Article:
Brian Zawada, Director of Consulting for Avalution, discusses how to effectively user management system concepts outlined in different business continuity standards to actively engage senior management in your enterprise's continuity program.
In the leadup to the...
At its heart, PS-Prep certification is a very straightforward process: Simply certify to one of...
ICOR's BCM 5000 course provides students with the skills and knowledge to conduct and lead...
In 1991, the Oceanos cruise ship, carrying 571 passengers and crew, sank in the Indian Ocean off South Africa. The first people to abandon ship were the captain, his senior officers and most of the crew. So who was in command? The tour director. Her emergency team? The band that had been playing for passengers.
Business continuity certification requires management commitment and support, a strong business case, personnel time, and financial resources in order to achieve success and deliver long-term value, so it’s important to research up front whether certification makes business sense for and would be successful within your organization.
At the 2012 Continuity Insights Management Conference, Mike Keating, VP of BCM at Reinsurance Group of America, explains that the value of ISO 22301 for his organization is not in certification but in the common language it provides business continuity professionals around the world. ICOR's Lynnda Nelson compares BS 25999 to ISO 22301, highlighting the changes to terminology such as MTPoD.
The process for obtaining PS-Prep certification is now established and companies are working to determine their readiness for a PS-Prep third-party audit. The first step in determining readiness is to identify the standard to which your organization should become certified. ICOR's Lynnda Nelson gives a side-by-side comparison of the three standards at the ehart of PS-Prep and provides background information designed to help organizations choose the most appropriate standard.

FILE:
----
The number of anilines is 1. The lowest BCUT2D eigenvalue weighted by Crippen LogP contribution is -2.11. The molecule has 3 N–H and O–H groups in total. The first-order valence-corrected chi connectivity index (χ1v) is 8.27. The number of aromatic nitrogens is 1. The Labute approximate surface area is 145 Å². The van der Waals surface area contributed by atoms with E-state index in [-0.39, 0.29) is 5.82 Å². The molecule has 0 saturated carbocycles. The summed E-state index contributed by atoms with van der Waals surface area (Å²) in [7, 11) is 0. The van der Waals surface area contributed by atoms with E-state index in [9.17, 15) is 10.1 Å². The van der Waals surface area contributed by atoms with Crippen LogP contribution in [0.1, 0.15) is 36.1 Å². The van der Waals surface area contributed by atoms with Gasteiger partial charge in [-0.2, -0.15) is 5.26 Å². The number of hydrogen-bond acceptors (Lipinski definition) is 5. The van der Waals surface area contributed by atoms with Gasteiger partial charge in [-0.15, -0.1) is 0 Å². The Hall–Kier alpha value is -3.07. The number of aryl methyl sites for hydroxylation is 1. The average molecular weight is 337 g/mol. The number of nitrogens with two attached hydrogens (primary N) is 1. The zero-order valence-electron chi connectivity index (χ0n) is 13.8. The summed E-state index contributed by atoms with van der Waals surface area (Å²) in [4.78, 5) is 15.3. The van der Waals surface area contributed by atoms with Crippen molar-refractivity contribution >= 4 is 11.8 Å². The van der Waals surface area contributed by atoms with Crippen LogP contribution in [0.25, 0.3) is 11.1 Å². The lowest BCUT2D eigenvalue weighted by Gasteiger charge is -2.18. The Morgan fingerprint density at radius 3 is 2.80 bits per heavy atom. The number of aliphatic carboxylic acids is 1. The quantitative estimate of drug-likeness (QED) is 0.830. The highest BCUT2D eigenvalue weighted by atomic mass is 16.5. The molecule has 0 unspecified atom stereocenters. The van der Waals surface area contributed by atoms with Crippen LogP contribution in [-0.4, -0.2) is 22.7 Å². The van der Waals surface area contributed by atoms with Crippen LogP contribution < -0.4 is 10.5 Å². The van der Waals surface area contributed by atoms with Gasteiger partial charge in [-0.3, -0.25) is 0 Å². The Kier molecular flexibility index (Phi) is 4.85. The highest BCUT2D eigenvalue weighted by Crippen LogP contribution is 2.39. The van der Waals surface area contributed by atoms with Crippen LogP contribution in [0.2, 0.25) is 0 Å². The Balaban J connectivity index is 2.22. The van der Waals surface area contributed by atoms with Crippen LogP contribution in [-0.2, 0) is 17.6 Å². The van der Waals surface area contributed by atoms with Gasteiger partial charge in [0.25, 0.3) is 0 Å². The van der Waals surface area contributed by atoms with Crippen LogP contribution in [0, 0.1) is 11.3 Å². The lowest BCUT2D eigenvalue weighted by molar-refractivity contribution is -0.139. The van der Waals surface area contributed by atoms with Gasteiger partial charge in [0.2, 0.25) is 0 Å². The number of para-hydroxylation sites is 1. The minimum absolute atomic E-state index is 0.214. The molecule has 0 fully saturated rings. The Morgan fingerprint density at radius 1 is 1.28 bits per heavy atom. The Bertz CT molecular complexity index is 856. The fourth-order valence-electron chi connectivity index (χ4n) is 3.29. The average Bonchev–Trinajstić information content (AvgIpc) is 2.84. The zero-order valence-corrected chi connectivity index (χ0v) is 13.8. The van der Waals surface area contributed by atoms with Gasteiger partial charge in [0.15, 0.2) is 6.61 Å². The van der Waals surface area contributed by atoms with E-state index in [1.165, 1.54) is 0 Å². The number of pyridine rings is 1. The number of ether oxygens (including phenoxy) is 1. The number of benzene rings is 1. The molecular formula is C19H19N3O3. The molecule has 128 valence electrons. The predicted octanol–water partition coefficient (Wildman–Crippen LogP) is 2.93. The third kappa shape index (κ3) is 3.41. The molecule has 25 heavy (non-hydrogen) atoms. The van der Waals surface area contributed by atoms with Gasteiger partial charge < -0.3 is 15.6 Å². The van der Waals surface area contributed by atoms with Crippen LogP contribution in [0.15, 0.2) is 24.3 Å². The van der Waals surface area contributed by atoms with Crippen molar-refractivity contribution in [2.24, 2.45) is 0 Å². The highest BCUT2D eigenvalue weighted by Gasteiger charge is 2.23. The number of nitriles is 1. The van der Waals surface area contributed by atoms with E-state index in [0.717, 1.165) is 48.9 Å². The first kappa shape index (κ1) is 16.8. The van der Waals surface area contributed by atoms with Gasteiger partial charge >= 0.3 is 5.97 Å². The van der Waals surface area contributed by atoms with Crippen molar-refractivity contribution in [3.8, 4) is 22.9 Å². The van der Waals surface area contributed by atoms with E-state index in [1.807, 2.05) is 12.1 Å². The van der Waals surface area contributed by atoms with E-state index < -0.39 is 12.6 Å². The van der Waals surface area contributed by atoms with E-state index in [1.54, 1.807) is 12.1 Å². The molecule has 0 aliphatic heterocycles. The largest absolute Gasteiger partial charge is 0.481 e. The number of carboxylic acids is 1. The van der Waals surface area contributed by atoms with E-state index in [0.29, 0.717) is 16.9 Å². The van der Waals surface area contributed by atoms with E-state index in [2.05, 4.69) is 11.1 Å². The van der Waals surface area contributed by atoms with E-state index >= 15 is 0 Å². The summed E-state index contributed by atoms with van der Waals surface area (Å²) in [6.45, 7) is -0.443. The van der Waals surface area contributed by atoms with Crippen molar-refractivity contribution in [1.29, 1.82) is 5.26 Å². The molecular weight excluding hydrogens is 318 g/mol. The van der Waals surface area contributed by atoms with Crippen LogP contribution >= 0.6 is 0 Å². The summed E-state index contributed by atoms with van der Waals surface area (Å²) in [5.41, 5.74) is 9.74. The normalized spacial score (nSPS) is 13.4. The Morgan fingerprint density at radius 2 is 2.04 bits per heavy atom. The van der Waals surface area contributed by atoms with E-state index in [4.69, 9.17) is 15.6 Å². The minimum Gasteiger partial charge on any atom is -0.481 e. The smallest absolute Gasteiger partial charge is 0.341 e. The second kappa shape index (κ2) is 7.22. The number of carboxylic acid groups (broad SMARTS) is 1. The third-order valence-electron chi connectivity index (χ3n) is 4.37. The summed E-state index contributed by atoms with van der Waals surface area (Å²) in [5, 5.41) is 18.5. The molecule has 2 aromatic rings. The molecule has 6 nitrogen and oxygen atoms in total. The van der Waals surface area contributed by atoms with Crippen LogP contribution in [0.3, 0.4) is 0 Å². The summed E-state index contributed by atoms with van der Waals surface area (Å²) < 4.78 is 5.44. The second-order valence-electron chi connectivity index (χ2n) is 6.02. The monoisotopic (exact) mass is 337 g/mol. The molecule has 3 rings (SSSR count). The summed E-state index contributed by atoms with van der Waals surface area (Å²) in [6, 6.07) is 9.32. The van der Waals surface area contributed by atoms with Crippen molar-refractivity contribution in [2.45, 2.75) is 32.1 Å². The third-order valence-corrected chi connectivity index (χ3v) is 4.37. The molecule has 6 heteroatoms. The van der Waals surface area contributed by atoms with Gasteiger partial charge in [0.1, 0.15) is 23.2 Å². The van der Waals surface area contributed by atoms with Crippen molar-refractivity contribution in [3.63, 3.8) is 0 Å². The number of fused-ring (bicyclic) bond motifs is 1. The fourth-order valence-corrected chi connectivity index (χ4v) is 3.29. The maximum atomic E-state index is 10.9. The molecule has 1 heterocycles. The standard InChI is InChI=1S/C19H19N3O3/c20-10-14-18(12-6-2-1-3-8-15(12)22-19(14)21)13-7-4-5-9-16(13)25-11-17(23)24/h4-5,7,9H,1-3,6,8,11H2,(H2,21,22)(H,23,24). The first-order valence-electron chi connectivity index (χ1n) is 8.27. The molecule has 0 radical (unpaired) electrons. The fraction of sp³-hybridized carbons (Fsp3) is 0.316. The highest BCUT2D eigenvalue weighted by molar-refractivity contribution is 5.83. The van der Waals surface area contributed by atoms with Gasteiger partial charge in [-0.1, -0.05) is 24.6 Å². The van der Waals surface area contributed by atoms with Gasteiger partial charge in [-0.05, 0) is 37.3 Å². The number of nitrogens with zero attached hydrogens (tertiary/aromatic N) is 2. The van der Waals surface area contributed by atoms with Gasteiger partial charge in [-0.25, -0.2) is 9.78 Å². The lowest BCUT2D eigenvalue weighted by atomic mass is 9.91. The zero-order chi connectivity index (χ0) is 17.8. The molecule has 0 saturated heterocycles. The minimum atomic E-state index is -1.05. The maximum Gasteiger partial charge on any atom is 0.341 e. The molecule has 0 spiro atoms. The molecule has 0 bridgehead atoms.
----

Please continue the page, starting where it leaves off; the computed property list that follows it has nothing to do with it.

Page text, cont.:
Brian Zawada, member of the U.S. Technical Advisory Group to ISO Technical Committee 223, discusses the soon-to-be released ISO 22301 standard: Societal security -- Business continuity management systems --- Requirements. Among the topics discussed is the standard's compatibility with current standards such as BS 25999 and programs such as PS-Prep.
2009 offered a number of developments and lessons learned that impacted (and continue to influence the work performed by) business continuity professionals. After polling a number of professionals and reflecting on the presentations, articles and perspectives offered throughout the year at various conferences and in journals, I would like to nominate five developments or lessons learned as the "Top 5 of 2009." Interestingly, it seems to me that each also points to the maturity of our profession as it becomes strategic as well as tactical.
At the heart of the issue is a new business continuity standard proposed in late July by the American Society for Industrial Security (ASIS) International. ASIS announced that it will “initiate development” of a “Business Continuity Management American National Standard” that will “include auditable criteria for preparedness, crisis management, business and operational continuity and disaster management.”